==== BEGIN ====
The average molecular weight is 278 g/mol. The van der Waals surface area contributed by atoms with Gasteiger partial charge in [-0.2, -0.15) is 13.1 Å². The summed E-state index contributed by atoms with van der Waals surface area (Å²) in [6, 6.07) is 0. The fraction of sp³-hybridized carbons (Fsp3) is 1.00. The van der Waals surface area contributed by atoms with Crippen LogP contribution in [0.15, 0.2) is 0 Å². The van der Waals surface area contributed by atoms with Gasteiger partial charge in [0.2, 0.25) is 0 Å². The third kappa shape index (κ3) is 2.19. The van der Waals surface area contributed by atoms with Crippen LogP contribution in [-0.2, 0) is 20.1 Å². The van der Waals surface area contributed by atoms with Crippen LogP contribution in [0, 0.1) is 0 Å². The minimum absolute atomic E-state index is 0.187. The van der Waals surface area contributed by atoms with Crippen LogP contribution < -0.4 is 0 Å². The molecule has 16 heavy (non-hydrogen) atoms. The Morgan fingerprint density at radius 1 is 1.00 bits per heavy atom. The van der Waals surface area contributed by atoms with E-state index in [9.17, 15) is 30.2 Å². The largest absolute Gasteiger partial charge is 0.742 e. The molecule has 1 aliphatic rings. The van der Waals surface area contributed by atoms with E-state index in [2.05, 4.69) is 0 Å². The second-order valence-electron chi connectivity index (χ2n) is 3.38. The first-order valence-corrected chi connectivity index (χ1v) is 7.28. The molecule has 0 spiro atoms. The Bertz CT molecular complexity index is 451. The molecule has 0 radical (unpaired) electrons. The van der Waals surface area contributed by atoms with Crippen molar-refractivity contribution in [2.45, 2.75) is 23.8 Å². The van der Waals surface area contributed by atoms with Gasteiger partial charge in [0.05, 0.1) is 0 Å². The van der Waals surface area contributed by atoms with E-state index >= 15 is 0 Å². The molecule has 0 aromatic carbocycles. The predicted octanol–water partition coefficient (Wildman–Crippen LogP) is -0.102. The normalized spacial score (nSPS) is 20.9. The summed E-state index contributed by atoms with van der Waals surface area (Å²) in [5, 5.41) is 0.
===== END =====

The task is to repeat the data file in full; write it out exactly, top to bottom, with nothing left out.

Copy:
The average molecular weight is 278 g/mol. The van der Waals surface area contributed by atoms with Gasteiger partial charge in [-0.2, -0.15) is 13.1 Å². The summed E-state index contributed by atoms with van der Waals surface area (Å²) in [6, 6.07) is 0. The fraction of sp³-hybridized carbons (Fsp3) is 1.00. The van der Waals surface area contributed by atoms with Crippen LogP contribution in [0.15, 0.2) is 0 Å². The van der Waals surface area contributed by atoms with Gasteiger partial charge in [0.2, 0.25) is 0 Å². The third kappa shape index (κ3) is 2.19. The van der Waals surface area contributed by atoms with Crippen LogP contribution in [-0.2, 0) is 20.1 Å². The van der Waals surface area contributed by atoms with Crippen LogP contribution in [0, 0.1) is 0 Å². The minimum absolute atomic E-state index is 0.187. The van der Waals surface area contributed by atoms with Crippen LogP contribution < -0.4 is 0 Å². The molecule has 16 heavy (non-hydrogen) atoms. The Morgan fingerprint density at radius 1 is 1.00 bits per heavy atom. The van der Waals surface area contributed by atoms with E-state index in [9.17, 15) is 30.2 Å². The largest absolute Gasteiger partial charge is 0.742 e. The molecule has 1 aliphatic rings. The van der Waals surface area contributed by atoms with E-state index in [2.05, 4.69) is 0 Å². The second-order valence-electron chi connectivity index (χ2n) is 3.38. The first-order valence-corrected chi connectivity index (χ1v) is 7.28. The molecule has 0 spiro atoms. The Bertz CT molecular complexity index is 451. The molecule has 0 radical (unpaired) electrons. The van der Waals surface area contributed by atoms with Crippen molar-refractivity contribution in [2.45, 2.75) is 23.8 Å². The van der Waals surface area contributed by atoms with Gasteiger partial charge in [0.05, 0.1) is 0 Å². The van der Waals surface area contributed by atoms with E-state index >= 15 is 0 Å². The molecule has 0 aromatic carbocycles. The predicted octanol–water partition coefficient (Wildman–Crippen LogP) is -0.102. The normalized spacial score (nSPS) is 20.9. The summed E-state index contributed by atoms with van der Waals surface area (Å²) in [5, 5.41) is 0.